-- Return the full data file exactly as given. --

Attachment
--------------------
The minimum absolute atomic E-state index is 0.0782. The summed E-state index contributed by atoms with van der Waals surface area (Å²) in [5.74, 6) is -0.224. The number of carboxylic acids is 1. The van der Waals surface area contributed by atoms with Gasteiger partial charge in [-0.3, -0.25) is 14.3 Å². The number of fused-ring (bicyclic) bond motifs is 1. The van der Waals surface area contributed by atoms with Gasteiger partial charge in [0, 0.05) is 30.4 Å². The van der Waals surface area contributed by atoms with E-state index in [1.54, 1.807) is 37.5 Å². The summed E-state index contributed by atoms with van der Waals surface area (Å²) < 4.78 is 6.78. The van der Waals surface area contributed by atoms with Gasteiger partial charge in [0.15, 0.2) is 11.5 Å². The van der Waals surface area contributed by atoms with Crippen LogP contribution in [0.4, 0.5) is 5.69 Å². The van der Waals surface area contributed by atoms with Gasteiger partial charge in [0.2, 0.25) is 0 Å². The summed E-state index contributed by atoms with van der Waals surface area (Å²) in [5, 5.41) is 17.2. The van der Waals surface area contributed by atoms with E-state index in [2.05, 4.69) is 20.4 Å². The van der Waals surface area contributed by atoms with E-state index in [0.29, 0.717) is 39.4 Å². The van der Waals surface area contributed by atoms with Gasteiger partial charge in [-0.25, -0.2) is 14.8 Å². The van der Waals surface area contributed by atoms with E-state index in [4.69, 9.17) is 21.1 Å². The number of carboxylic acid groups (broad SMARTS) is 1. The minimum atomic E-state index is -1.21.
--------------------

The minimum absolute atomic E-state index is 0.0782. The summed E-state index contributed by atoms with van der Waals surface area (Å²) in [5.74, 6) is -0.224. The number of carboxylic acids is 1. The van der Waals surface area contributed by atoms with Gasteiger partial charge in [-0.3, -0.25) is 14.3 Å². The number of fused-ring (bicyclic) bond motifs is 1. The van der Waals surface area contributed by atoms with Gasteiger partial charge in [0, 0.05) is 30.4 Å². The van der Waals surface area contributed by atoms with E-state index in [1.54, 1.807) is 37.5 Å². The summed E-state index contributed by atoms with van der Waals surface area (Å²) < 4.78 is 6.78. The van der Waals surface area contributed by atoms with Gasteiger partial charge in [0.15, 0.2) is 11.5 Å². The van der Waals surface area contributed by atoms with Crippen LogP contribution in [0.4, 0.5) is 5.69 Å². The van der Waals surface area contributed by atoms with Gasteiger partial charge in [0.2, 0.25) is 0 Å². The summed E-state index contributed by atoms with van der Waals surface area (Å²) in [5, 5.41) is 17.2. The van der Waals surface area contributed by atoms with E-state index in [2.05, 4.69) is 20.4 Å². The van der Waals surface area contributed by atoms with E-state index in [0.29, 0.717) is 39.4 Å². The van der Waals surface area contributed by atoms with Gasteiger partial charge in [-0.25, -0.2) is 14.8 Å². The van der Waals surface area contributed by atoms with E-state index in [4.69, 9.17) is 21.1 Å². The number of carboxylic acid groups (broad SMARTS) is 1. The minimum atomic E-state index is -1.21.